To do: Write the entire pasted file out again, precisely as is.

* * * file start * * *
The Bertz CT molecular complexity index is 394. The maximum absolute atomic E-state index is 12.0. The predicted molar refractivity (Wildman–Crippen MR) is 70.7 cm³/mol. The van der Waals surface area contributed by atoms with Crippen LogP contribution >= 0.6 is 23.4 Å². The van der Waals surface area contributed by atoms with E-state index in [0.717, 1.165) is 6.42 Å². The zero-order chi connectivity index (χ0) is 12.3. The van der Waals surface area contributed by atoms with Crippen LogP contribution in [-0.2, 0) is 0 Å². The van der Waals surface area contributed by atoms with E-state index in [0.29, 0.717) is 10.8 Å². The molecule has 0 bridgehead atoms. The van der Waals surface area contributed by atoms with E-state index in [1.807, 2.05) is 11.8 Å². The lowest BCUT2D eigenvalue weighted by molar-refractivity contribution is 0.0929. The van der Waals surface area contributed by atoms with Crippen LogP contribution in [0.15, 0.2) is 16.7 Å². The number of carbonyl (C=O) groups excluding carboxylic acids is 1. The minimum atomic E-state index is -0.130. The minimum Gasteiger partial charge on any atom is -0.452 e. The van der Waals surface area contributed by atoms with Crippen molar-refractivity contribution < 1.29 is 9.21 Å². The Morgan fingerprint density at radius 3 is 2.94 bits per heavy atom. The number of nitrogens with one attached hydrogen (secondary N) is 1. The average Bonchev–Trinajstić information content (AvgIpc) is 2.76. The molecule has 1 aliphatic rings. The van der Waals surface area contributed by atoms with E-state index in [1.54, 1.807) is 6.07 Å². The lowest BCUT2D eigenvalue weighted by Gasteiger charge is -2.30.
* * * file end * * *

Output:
The Bertz CT molecular complexity index is 394. The maximum absolute atomic E-state index is 12.0. The predicted molar refractivity (Wildman–Crippen MR) is 70.7 cm³/mol. The van der Waals surface area contributed by atoms with Crippen LogP contribution >= 0.6 is 23.4 Å². The van der Waals surface area contributed by atoms with E-state index in [0.717, 1.165) is 6.42 Å². The zero-order chi connectivity index (χ0) is 12.3. The van der Waals surface area contributed by atoms with Crippen LogP contribution in [-0.2, 0) is 0 Å². The van der Waals surface area contributed by atoms with E-state index in [0.29, 0.717) is 10.8 Å². The molecule has 0 bridgehead atoms. The van der Waals surface area contributed by atoms with E-state index in [1.807, 2.05) is 11.8 Å². The lowest BCUT2D eigenvalue weighted by molar-refractivity contribution is 0.0929. The van der Waals surface area contributed by atoms with Crippen LogP contribution in [0.15, 0.2) is 16.7 Å². The number of carbonyl (C=O) groups excluding carboxylic acids is 1. The minimum atomic E-state index is -0.130. The minimum Gasteiger partial charge on any atom is -0.452 e. The van der Waals surface area contributed by atoms with Crippen molar-refractivity contribution < 1.29 is 9.21 Å². The Morgan fingerprint density at radius 3 is 2.94 bits per heavy atom. The number of nitrogens with one attached hydrogen (secondary N) is 1. The average Bonchev–Trinajstić information content (AvgIpc) is 2.76. The molecule has 1 aliphatic rings. The van der Waals surface area contributed by atoms with E-state index in [1.54, 1.807) is 6.07 Å². The lowest BCUT2D eigenvalue weighted by Gasteiger charge is -2.30.